Let me be clear about one thing-I don't think my kids are anything above what other kids are. I think they have had advantages that other kids don't have. I've noticed that other kids in the same situations as we are are just as bright as mine. It's opportunity that shaped them. That is a whole different post, and I'll just leave it there.



So I ask myself, why am I putting them in school for 8 hours a day if when they come home they are begging for learning? Zander knew how to read at three. He was doing the math that his second grade class is doing now when he was five. Same story with Mia. She tends to follow more of the creative side. She was dictating stories to me at the age of three. Amazing stories and drawings.



So here we are at the end of another school year where I am full of regret that all this time has been wasted and my children have learned more from me at home then all year in school...seriously. How can I as a mother refuse to teach my children when they beg for more because I don't want them to be bored in school? You try looking at a child thirsting for knowledge and saying no...you won't be able to do it either. It goes against every maternal instinct. We are here to teach them in everything. A mother's teaching doesn’t end when the child turns five.



Like any normal person, a major reason that we have not done it yet is I am afraid that I will ruin those kids. I'm afraid that I will not do it, slack off, veg out. I'm afraid that Mia and I will kill each other. Or Mia will kill Elle...those two are fun, let me tell you. I'm afraid that having a new baby will make it impossible to have that teaching time. I'm afraid that my kids will bug me to death. I'm afraid that I will forget something and they will be behind. I'm afraid that being home with oddball me will make them weird. I'm afraid of the expense. I'm afraid of so much that I've always been able to talk myself into sending them one more year. But then at the end of the year the fear turns to regret...and here I sit.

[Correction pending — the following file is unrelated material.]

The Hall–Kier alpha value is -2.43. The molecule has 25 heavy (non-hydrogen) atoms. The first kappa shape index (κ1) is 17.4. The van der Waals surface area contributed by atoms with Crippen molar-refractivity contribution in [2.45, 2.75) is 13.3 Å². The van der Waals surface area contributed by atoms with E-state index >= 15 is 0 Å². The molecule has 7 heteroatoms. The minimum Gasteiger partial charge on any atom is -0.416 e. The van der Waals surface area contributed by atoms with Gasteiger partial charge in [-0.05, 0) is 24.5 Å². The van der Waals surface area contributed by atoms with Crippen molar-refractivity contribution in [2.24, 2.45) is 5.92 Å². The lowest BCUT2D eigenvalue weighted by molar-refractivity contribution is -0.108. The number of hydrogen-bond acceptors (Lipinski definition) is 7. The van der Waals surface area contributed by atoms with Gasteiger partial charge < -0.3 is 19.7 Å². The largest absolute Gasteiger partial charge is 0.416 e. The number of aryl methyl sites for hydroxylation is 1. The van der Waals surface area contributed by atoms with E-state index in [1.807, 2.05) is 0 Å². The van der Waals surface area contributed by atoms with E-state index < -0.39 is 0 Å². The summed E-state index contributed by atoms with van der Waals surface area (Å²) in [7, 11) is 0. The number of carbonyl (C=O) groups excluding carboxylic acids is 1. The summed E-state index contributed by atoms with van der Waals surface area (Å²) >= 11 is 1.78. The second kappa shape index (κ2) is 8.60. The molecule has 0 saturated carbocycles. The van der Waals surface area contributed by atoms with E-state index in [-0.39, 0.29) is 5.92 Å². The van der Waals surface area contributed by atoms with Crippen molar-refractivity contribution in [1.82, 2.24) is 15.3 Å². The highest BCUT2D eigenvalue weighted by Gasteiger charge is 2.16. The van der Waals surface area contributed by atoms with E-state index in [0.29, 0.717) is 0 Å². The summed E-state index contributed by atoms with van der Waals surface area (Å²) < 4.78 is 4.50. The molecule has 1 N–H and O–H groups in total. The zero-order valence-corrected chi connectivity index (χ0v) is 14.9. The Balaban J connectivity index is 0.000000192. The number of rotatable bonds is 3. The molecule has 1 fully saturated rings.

So this year we decided that we are going to give it a try over the summer for a few reasons. First, the extra "work" will keep them engaged and busy and not killing each other. Second, to see if I can actually do it. Third, to see if they actually learn anything. At the end of the summer, it will be their choice about whether or not to go back to school, if I was successful on my end of course. I'm assuming that I will do fine, because I've never had a hard time setting goals and accomplishing them. Realizing that fear was stopping me was very empowering also...fear is weak...i'm done with it.



I've spent the last six months researching home school methods, acquiring curriculum, gathering ideas and supplies, making a schedule, talking to everyone I know who does it. I'm so excited to put it all into action. I have so many fun things planned for them that I really believe that public school doesn't have a chance...but we will see. Both kids are going to be put in year round swim which means one hour of swim team practice a day for their health portion. Also we have some co-ops to supplement if I see a need in the kids. They offer more kids and extra enrichment.


So my question is...have you ever considered it? I've met so many moms that I admire who say that they would love to home school, but the list of fears are winning. I'll be the guinea pig then. We're going to give it our best so then if it doesn’t work for us I will know that I did EVERYTHING I could do. That realization offers so much peace.

Would you like to see what we are doing and how simple it is? OR are you so against everything I've said that you'd stop reading my blog...LOL! I love ladies with strong opinions! Tell me what you think! I know you're there.....mwahahahahaha!